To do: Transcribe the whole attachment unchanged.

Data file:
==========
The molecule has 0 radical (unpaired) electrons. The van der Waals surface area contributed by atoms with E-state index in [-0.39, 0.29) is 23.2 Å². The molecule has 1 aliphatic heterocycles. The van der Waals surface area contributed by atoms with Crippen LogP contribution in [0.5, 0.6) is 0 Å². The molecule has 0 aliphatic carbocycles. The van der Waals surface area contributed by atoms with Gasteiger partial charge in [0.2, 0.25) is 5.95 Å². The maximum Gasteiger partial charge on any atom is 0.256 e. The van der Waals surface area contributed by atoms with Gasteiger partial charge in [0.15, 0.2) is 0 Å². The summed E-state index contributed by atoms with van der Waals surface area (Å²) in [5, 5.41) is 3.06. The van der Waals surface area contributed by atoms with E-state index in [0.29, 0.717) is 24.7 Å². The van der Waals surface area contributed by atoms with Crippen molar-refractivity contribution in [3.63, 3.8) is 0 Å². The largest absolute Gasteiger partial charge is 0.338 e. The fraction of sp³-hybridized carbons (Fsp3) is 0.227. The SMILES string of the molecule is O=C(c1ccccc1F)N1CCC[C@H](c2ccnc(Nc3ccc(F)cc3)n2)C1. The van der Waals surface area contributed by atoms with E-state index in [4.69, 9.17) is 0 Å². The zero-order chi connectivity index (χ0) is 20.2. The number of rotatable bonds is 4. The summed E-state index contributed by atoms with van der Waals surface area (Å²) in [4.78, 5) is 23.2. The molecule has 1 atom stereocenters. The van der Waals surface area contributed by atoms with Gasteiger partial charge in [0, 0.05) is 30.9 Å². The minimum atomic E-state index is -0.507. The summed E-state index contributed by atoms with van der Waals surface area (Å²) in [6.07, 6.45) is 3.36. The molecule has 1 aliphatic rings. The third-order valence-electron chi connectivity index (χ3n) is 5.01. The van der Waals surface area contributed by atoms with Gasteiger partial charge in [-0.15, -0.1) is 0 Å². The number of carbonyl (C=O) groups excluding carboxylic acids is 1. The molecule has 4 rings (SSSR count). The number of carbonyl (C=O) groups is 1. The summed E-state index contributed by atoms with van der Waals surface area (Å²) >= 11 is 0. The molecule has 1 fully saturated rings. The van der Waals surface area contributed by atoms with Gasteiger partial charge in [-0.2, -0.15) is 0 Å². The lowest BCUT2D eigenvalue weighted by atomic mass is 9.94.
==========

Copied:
The molecule has 0 radical (unpaired) electrons. The van der Waals surface area contributed by atoms with E-state index in [-0.39, 0.29) is 23.2 Å². The molecule has 1 aliphatic heterocycles. The van der Waals surface area contributed by atoms with Crippen LogP contribution in [0.5, 0.6) is 0 Å². The molecule has 0 aliphatic carbocycles. The van der Waals surface area contributed by atoms with Gasteiger partial charge in [0.2, 0.25) is 5.95 Å². The maximum Gasteiger partial charge on any atom is 0.256 e. The van der Waals surface area contributed by atoms with Gasteiger partial charge in [0.15, 0.2) is 0 Å². The summed E-state index contributed by atoms with van der Waals surface area (Å²) in [5, 5.41) is 3.06. The van der Waals surface area contributed by atoms with E-state index in [0.29, 0.717) is 24.7 Å². The van der Waals surface area contributed by atoms with Crippen molar-refractivity contribution in [3.63, 3.8) is 0 Å². The largest absolute Gasteiger partial charge is 0.338 e. The fraction of sp³-hybridized carbons (Fsp3) is 0.227. The SMILES string of the molecule is O=C(c1ccccc1F)N1CCC[C@H](c2ccnc(Nc3ccc(F)cc3)n2)C1. The van der Waals surface area contributed by atoms with E-state index in [4.69, 9.17) is 0 Å². The zero-order chi connectivity index (χ0) is 20.2. The number of rotatable bonds is 4. The summed E-state index contributed by atoms with van der Waals surface area (Å²) in [4.78, 5) is 23.2. The molecule has 1 atom stereocenters. The van der Waals surface area contributed by atoms with Gasteiger partial charge in [0, 0.05) is 30.9 Å². The minimum atomic E-state index is -0.507. The summed E-state index contributed by atoms with van der Waals surface area (Å²) in [6.07, 6.45) is 3.36. The molecule has 1 aliphatic rings. The third-order valence-electron chi connectivity index (χ3n) is 5.01. The van der Waals surface area contributed by atoms with Gasteiger partial charge in [-0.15, -0.1) is 0 Å². The number of carbonyl (C=O) groups excluding carboxylic acids is 1. The molecule has 4 rings (SSSR count). The number of carbonyl (C=O) groups is 1. The summed E-state index contributed by atoms with van der Waals surface area (Å²) >= 11 is 0. The molecule has 1 fully saturated rings. The van der Waals surface area contributed by atoms with Gasteiger partial charge in [-0.2, -0.15) is 0 Å². The lowest BCUT2D eigenvalue weighted by atomic mass is 9.94.